e5 Bread Update for 2023
The beginning of 2023 has brought some big changes here at e5. You may have already noticed the disappearance of the Multigrain so we thought we'd take this opportunity to tell you what we are doing and where we are going with bread and grain at e5. Read on to find out!
The quest for UK grown grain and stoneground flour
Buying local and sourcing UK-grown grain has long been a guiding principle here at e5 Bakehouse. This, combined with our quest to use stoneground flour over roller-milled flour where possible (and sometimes where seemingly impossible!) has led us on a beautiful, winding and not always easy path. The grain we mill on our granite Astrier mill at our Hackney site is either grown by us on our Organic farm in Suffolk, by neighbouring farmer friends or farmers from further afield who we know and trust, all using regenerative farming practices. The more we learn about fresh flour and different varieties of wheat and grain the more we experiment and now you can find it in pretty much all of the products that we make where wheat flour is an ingredient. Stoneground flour contains more of the fibre, oils and nutrients stored in the germ and bran of the grain, resulting in a more flavourful and nutritious flour. Our millers are busy milling away to try to keep up with the demand of our bakers as well as keeping our flour shelves stocked for budding bakers to be able to buy fresh flour where the provenance of the wheat (the farm on which it is grown) and the variety, is always indicated on the packet. Back in November we replaced the small amount of Shipton No.4 (a roller-milled organic flour) that we were blending into some of our doughs with Shipton's stoneground wheat flour (which is made from only UK grown grain i.e. no imported grain). This means that almost all of our breads are now made with 100% UK-grown and stoneground flour!
The end of the Multigrain
We finally decided to stop producing our Multigrain loaf which had a small but very loyal following. It was one of the very early recipes that we developed here at e5, and we made many thousands of them over the years. It was a blend of different grains and seeds, some of which despite our best efforts, were coming from quite far afield. We felt that this loaf despite being much loved, no longer really represented our values and the type of bread we are trying to make here at e5.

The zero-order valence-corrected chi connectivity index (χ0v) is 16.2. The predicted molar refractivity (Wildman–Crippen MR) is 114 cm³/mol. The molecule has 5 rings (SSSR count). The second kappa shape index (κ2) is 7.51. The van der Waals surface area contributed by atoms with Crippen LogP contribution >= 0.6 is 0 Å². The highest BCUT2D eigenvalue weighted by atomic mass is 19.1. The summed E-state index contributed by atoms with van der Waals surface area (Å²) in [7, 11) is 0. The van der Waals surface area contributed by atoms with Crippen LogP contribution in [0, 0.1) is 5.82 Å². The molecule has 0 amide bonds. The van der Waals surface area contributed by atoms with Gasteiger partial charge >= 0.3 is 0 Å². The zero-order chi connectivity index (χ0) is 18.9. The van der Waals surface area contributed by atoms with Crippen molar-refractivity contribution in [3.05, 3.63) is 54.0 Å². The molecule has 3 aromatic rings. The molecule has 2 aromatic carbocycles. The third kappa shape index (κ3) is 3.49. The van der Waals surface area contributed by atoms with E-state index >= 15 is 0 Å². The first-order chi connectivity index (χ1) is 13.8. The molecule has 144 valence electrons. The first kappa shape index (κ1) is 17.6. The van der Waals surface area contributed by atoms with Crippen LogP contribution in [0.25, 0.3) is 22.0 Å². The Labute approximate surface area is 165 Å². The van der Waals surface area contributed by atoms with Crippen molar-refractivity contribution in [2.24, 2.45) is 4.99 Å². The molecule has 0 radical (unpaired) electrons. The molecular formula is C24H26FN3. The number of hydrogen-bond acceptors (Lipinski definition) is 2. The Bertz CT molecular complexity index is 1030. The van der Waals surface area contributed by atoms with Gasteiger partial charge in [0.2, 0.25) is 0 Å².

The birth of the Seeded Stockholm
And so the Seeded Stockholm was born! This is made using a base of the Hackney Wild dough, which is made up in large part of our own, freshly-milled flour (often heritage/population wheat varieties), which we then blend with flour from our friends at Gilchesters, Shipton and Stoate’s Mill. We make a seed and grain mix of: sunflower seeds (Slovakia), linseeds (Moldova), poppyseeds (Turkey), oats (UK), sprouted wheat grains (UK) and a tiny bit of hemp seeds (France) which we toast for extra flavour and then soak over-night. Soaking the seeds over-night makes the seeds and oats more digestible & nutritious (this is partly to do with neutralising the phytic acid present in many nuts, seeds) as well as giving the crumb of the final loaf a creamy texture helping it to stay moist for several days. Sprouting grains is something that our bakers do themselves. Through starting the germination process the grain starts to break down some of the starches into more digestible sugars which are intended to feed the plant’s growth but end up feeding us. These sprouted grains then give a lovely little pop of sweetness when you bite into one. The format of the Seeded Stockholm was chosen because it is quick to shape which means there is less hand contact with the dough once it is well-fermented which makes for a more tender crumb, and we love its rustic look... Too nerdy for you?
Let us know what you think!